Chattanooga is on target to break record for driest year in city's history

Stephen Burnside, right, and his mother Izzy put bottles of water in the bed of their pickup truck after having them filled at the Luminary Frostbite Volunteer Fire Department on Tuesday, Nov. 15, 2016, in Luminary, Tenn. Burnside said that while their well water has not completely stopped running, it has turned brown. The ongoing severe drought in the region has caused many wells, the primary source of water in the Luminary community, to run dry. TEMA has begun providing water for pickup at the volunteer fire department, and area churches and businesses along with Dayton and Dunlap have also donated water.

Chattanooga's rainfall is 20 inches below its yearly average, and a local meteorologist says the current drought is on pace to be the worst in the city's history.

The months-long drought has starved the area of rainfall, drying forests and fields to a crisp and setting the stage for a bout of ongoing wildfires that have scorched the Southeast.

Chattanooga has received only 25 inches of rain this year, nearly a 20-inch deficit from the yearly average, according to meteorologists with the National Weather Service in Morristown, Tenn.

Since the beginning of September, only 1.7 inches of rain have fallen - almost 8 inches below what residents usually see over the same period.

Gov. Deal bans fireworks in much of drought-stricken Georgia

ATLANTA (AP) - Due to the ongoing drought and the risk of wildfires, Gov. Nathan Deal has banned the ignition of all fireworks in much of the state. News outlets report that Deal issued an executive order on Monday to expand a Level 1 drought declaration across 110 of Georgia's 159 counties. The affected counties are across northern Georgia as well as all of the counties that make up metro Atlanta. The Level 1 declaration requires public water systems to inform customers about the dry conditions and encourage conservation, though it doesn't restrict water use. WABE-FM reports the National Weather Service forecasts that the drought will continue at least through early-2017.

Wildfires ravage Southeast

And that's not changing anytime soon.

"I have very low confidence that we would get anything measurable in November. It's just the pattern we've been in," said Jessica Winton, a meteorologist with the National Weather Service.

Winton said one of the causes of the region's arid conditions lies farther to the south over the Gulf of Mexico. Ordinarily, the Gulf generates precipitation for Georgia, Alabama and Tennessee, but a persistent high pressure system has a stranglehold on that process.

"Right now, it's kind of over the Gulf, which is where it has been setting up and sitting, and that basically just keeps a cap over that moisture so it can't really go anywhere," Winton said.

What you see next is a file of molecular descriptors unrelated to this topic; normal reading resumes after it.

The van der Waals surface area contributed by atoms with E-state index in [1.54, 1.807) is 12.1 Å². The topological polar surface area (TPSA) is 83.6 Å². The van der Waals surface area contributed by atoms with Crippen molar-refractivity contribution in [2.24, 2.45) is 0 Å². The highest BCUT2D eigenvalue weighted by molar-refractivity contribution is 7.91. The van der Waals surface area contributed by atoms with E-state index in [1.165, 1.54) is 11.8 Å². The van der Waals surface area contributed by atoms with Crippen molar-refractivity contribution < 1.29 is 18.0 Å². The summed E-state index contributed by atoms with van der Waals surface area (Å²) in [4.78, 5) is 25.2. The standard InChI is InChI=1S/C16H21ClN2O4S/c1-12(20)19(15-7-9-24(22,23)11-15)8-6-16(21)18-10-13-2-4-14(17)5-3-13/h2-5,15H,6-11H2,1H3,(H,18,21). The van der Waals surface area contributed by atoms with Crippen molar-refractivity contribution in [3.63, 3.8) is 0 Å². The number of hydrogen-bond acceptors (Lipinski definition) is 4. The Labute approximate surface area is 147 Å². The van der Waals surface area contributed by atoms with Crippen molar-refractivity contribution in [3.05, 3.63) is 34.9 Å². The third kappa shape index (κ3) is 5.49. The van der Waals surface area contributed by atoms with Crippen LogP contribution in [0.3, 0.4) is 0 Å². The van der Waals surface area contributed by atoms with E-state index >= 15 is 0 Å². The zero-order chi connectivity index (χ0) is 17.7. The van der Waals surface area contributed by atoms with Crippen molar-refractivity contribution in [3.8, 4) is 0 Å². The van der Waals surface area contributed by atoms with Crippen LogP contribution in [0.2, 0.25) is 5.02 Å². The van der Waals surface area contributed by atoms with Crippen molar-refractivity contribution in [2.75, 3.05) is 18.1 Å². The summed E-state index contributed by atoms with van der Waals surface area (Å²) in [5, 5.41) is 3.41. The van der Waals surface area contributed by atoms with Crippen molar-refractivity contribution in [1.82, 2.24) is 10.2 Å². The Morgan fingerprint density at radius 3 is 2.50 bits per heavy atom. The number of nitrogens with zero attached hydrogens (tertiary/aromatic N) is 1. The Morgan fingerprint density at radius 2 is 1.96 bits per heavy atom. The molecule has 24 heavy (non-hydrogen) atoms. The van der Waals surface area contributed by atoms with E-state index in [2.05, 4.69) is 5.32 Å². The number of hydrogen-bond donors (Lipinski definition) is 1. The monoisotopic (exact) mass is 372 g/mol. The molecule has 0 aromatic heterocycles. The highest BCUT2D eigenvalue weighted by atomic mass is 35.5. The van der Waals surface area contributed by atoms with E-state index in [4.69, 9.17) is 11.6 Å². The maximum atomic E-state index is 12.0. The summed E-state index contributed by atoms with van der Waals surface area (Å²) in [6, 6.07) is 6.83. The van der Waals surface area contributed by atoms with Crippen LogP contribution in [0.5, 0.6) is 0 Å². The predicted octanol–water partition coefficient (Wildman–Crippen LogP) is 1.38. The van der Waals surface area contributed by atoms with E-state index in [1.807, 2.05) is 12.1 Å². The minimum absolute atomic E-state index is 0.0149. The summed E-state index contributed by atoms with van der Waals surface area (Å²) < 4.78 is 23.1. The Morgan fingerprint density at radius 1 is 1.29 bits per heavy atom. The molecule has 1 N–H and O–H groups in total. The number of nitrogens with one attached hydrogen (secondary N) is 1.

"To be able to get out of the drought we need one of those slow, steady rains that just stays for a couple of days," Winton said.

Paul Barys, chief meteorologist for WRCB-TV Channel 3 agreed, adding that the drought is on pace to be the worst in the history of Chattanooga. Almost eight inches is needed by the end of the year to get out of an uncomfortable first place. The next driest year on record is 1904 with 32.68 inches.

"There's a lot of moisture [in the Gulf], it's just not coming up," he said.

More than 545,000 people in Tennessee alone live in areas that have received the most intense drought designation possible, exceptional drought, according to the U.S. Drought Monitor. In Georgia and Alabama, another 3 million are similarly affected.

While the desert-like conditions and clouds of wildfire smoke are generally uncomfortable, some communities feel the pain of drought more acutely than others.

The residents of Luminary in Bledsoe County, Tenn., have already received an emergency shipment of drinking water since the private wells many in that community rely on are insufficient, according to Lloyd Draper, fire chief for the Luminary Volunteer Fire Department.

"There are some people whose wells are like 400 feet deep and those people seem to still have water. But the shallower wells, a lot of them have pretty well dried up. Those that do get water out of them, it's kind of dirty," Draper said.

On Friday, Tennessee American Water announced its mobilization of a "water buffalo," a 1,000-gallon water tank, to the community. The tank was filled in Dunlap and Dayton and the city of Dayton has promised to keep it filled for the drought's duration.

Draper said residents have already received several hundred gallons of water from the tank, as well as bottled water that was provided by the Tennessee Emergency Management Agency.

"People bring their jugs up and they bring as many as they have," Draper said.

So far, Luminary is the only community to require such direct intervention from Tennessee American Water, but Daphne Kirksey, the utility's external affairs manager, said the drought is causing headaches elsewhere.

Residents in Whitwell and Suck Creek have received notices to limit nonessential water use.

"Don't wash your car. If you're cleaning off your driveway, use a brush or a broom, don't use a waterhose to get the dirt or leaves off of it," Kirksey said. "Avoid watering your garden if you don't have to."

With the Tennessee River close at hand, Hamilton County is under no such strictures, and Kirksey said it is unlikely the county will reach that crisis point, but Gov. Bill Haslam has declared a ban on burning effective until Dec. 15.

After that, as now, forecasters and citizens will be looking to the sky for some sign of relief that may be a long time coming. Meteorologists say it may not be until early spring that the water table begins recovering all that it has lost.

"A drought feeds on itself," Barys said. "It won't last forever. It will break down, but it's going to be a slow break."

Contact staff writer Emmett Gienapp at or 423-757-6731. Follow on Twitter @emmettgienapp.